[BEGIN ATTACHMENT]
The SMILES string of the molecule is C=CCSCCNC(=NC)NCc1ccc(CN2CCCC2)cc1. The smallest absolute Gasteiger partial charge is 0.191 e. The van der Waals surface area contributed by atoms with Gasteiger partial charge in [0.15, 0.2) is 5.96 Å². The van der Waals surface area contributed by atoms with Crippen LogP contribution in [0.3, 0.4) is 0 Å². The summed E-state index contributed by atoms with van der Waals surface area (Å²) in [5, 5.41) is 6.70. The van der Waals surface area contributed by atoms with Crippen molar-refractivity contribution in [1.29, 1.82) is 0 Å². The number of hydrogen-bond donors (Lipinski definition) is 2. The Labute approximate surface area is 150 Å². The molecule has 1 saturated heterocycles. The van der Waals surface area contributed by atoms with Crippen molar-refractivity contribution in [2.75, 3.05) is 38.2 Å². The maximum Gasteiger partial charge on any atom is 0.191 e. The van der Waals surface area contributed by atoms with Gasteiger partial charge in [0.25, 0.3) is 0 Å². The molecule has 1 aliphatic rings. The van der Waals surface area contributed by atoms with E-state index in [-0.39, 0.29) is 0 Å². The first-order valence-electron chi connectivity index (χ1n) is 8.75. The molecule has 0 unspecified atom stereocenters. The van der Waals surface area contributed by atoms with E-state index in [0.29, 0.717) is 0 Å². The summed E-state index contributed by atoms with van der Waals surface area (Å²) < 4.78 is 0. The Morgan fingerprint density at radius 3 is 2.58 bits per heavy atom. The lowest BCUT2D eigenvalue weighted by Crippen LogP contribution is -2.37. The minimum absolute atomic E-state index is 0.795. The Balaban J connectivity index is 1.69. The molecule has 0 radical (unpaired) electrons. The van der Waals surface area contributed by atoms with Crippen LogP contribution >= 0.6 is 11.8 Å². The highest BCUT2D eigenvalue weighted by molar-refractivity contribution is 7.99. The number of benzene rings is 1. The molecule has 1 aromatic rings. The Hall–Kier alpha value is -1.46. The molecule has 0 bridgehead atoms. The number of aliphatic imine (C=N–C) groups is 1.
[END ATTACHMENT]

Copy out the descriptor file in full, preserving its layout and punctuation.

The SMILES string of the molecule is C=CCSCCNC(=NC)NCc1ccc(CN2CCCC2)cc1. The smallest absolute Gasteiger partial charge is 0.191 e. The van der Waals surface area contributed by atoms with Gasteiger partial charge in [0.15, 0.2) is 5.96 Å². The van der Waals surface area contributed by atoms with Crippen LogP contribution in [0.3, 0.4) is 0 Å². The summed E-state index contributed by atoms with van der Waals surface area (Å²) in [5, 5.41) is 6.70. The van der Waals surface area contributed by atoms with Crippen molar-refractivity contribution in [1.29, 1.82) is 0 Å². The number of hydrogen-bond donors (Lipinski definition) is 2. The Labute approximate surface area is 150 Å². The molecule has 1 saturated heterocycles. The van der Waals surface area contributed by atoms with Crippen molar-refractivity contribution in [2.75, 3.05) is 38.2 Å². The maximum Gasteiger partial charge on any atom is 0.191 e. The van der Waals surface area contributed by atoms with Gasteiger partial charge in [0.25, 0.3) is 0 Å². The molecule has 1 aliphatic rings. The van der Waals surface area contributed by atoms with E-state index in [-0.39, 0.29) is 0 Å². The first-order valence-electron chi connectivity index (χ1n) is 8.75. The molecule has 0 unspecified atom stereocenters. The van der Waals surface area contributed by atoms with E-state index in [0.29, 0.717) is 0 Å². The summed E-state index contributed by atoms with van der Waals surface area (Å²) < 4.78 is 0. The Morgan fingerprint density at radius 3 is 2.58 bits per heavy atom. The lowest BCUT2D eigenvalue weighted by Crippen LogP contribution is -2.37. The minimum absolute atomic E-state index is 0.795. The Balaban J connectivity index is 1.69. The molecule has 0 radical (unpaired) electrons. The van der Waals surface area contributed by atoms with Crippen LogP contribution >= 0.6 is 11.8 Å². The highest BCUT2D eigenvalue weighted by molar-refractivity contribution is 7.99. The number of benzene rings is 1. The molecule has 1 aromatic rings. The Hall–Kier alpha value is -1.46. The molecule has 0 bridgehead atoms. The number of aliphatic imine (C=N–C) groups is 1.